Nkandla contractors 'not cleared'

2013-11-17 14:49
Nkandla (Cornél van Heerden, Beeld)

Nkandla (Cornél van Heerden, Beeld)

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Durban - Contractors that worked on Nkandla, President Jacob Zuma’s Kwa-Zulu Natal residence, were privy to the estate’s secrets for more than a year before being vetted by the National Intelligence Agency.

According to the Sunday Times, Minenhle Makhanya Architects and two building companies, Bonelena Construction Enterprise and Projects and Moneymine 310 secured 71% of the R210.5m security budget despite having had no previous experience in building high-security facilities.

Company employees had full access to maps and architectural drawings of Nkandla without having had the necessary clearance. The newspaper reports that the NIA and the Department of Public Works flouted strict security protocol when allocating the contracts.

This comes in the wake of court action by security cluster ministers to stop Madonsela from releasing her report into the Nkandla upgrade. They claim the president’s safety will be jeopardised should the report be made public.

It emerged last week that Madonsela implicated President Jacob Zuma directly in her report on the state’s spending of R206m at Zuma’s private Nkandla estate. Zuma had to date denied that the state had paid for the new homes on his estate. In an affidavit filed in the North Gauteng High Court in Pretoria on Tuesday afternoon, Madonsela for the first time said Zuma privately appointed the architect of the whole project.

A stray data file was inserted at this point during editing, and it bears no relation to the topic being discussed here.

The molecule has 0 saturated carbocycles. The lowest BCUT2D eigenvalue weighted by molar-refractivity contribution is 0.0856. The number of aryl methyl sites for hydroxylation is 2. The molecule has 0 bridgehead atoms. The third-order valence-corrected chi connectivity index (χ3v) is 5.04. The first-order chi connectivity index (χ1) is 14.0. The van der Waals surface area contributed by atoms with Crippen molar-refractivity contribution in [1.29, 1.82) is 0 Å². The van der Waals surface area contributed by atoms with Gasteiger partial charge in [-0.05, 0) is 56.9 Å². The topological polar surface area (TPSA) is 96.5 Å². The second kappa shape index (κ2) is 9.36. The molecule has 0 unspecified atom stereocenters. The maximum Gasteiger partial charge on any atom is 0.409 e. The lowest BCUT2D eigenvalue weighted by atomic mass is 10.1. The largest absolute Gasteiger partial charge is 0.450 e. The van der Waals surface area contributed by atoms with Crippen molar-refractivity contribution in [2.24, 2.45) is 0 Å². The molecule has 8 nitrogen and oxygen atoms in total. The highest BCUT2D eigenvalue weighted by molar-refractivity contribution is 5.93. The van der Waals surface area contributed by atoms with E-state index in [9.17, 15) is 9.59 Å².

This means that Minenhle Makhanya Architects from Durban, who earned more than R18m from the Nkandla project, were not appointed after a tender process conducted by the department of public works, but by Zuma himself.

The man behind Zuma's mansion

The Witness earlier reported that the architect uses a run-down residential home for an office, and works part-time as a pig farmer.

However, the newspaper also established that architect Minenhle Makhanya has powerful connections - and was previously a partner with the son of former chief justice Pius Langa.

Documents in the possession of The Witness confirm not only that state funds were used to pay Makhanya’s tiny, Pinetown-based firm on the project, but that his fee was 9.62% of the entire project cost.

Lew Bryan, director of Conco Bryan Architects in Pietermaritzburg, said: “You would expect a contract like that to be decided by a major provincial competition, and well-resourced firms to be considered”.

Bryan said he was “astonished” by the deal: “We haven’t seen that kind of fee in 10 years.”

The Witness on Thursday found Makhanya Architects based at a run-down residential home, with no reception area, and old car tyres stacked against a broken-down wall. Entrance to the firm was through the kitchen, where the only evidence of any activity was a can of coffee powder on the counter.

One staff member told The Witness that Makhanya was “away on site - a school on the South Coast”, before instructing reporters to leave the premises, and driving away in a bakkie.

However, a neighbour, Danny Naidoo, said that the “staff member” had, in fact, been Makhanya himself, based on a detailed description supplied.
Read more on:    jacob zuma  |  thuli madonsela  |  durban  |  nkandla upgrade

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